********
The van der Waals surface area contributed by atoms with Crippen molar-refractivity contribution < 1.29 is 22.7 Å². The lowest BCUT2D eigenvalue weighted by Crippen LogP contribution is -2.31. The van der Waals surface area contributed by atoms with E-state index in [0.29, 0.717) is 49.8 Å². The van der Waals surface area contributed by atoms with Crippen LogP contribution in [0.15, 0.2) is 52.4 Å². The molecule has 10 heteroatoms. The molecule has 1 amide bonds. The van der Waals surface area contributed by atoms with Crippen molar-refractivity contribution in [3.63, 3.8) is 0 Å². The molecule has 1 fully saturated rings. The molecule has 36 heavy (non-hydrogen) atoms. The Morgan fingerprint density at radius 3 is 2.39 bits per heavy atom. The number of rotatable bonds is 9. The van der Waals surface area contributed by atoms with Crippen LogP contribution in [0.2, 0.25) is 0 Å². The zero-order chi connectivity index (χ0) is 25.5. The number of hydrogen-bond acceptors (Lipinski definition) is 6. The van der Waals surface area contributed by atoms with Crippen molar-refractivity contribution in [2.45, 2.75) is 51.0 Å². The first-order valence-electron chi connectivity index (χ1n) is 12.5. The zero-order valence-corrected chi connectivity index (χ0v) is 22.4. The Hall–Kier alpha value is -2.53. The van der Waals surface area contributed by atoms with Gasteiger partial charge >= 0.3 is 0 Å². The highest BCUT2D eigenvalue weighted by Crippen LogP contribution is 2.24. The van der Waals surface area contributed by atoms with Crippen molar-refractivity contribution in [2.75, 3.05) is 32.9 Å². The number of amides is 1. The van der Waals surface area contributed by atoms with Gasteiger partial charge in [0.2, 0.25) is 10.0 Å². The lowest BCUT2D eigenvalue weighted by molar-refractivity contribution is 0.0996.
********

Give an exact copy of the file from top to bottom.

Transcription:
The van der Waals surface area contributed by atoms with Crippen molar-refractivity contribution < 1.29 is 22.7 Å². The lowest BCUT2D eigenvalue weighted by Crippen LogP contribution is -2.31. The van der Waals surface area contributed by atoms with E-state index in [0.29, 0.717) is 49.8 Å². The van der Waals surface area contributed by atoms with Crippen LogP contribution in [0.15, 0.2) is 52.4 Å². The molecule has 10 heteroatoms. The molecule has 1 amide bonds. The van der Waals surface area contributed by atoms with Crippen molar-refractivity contribution in [3.63, 3.8) is 0 Å². The molecule has 1 fully saturated rings. The molecule has 36 heavy (non-hydrogen) atoms. The Morgan fingerprint density at radius 3 is 2.39 bits per heavy atom. The number of rotatable bonds is 9. The van der Waals surface area contributed by atoms with Crippen LogP contribution in [0.2, 0.25) is 0 Å². The zero-order chi connectivity index (χ0) is 25.5. The number of hydrogen-bond acceptors (Lipinski definition) is 6. The van der Waals surface area contributed by atoms with Crippen molar-refractivity contribution in [2.45, 2.75) is 51.0 Å². The first-order valence-electron chi connectivity index (χ1n) is 12.5. The zero-order valence-corrected chi connectivity index (χ0v) is 22.4. The Hall–Kier alpha value is -2.53. The van der Waals surface area contributed by atoms with Gasteiger partial charge >= 0.3 is 0 Å². The highest BCUT2D eigenvalue weighted by Crippen LogP contribution is 2.24. The van der Waals surface area contributed by atoms with Crippen molar-refractivity contribution in [2.75, 3.05) is 32.9 Å². The number of amides is 1. The van der Waals surface area contributed by atoms with Gasteiger partial charge in [0.2, 0.25) is 10.0 Å². The lowest BCUT2D eigenvalue weighted by molar-refractivity contribution is 0.0996.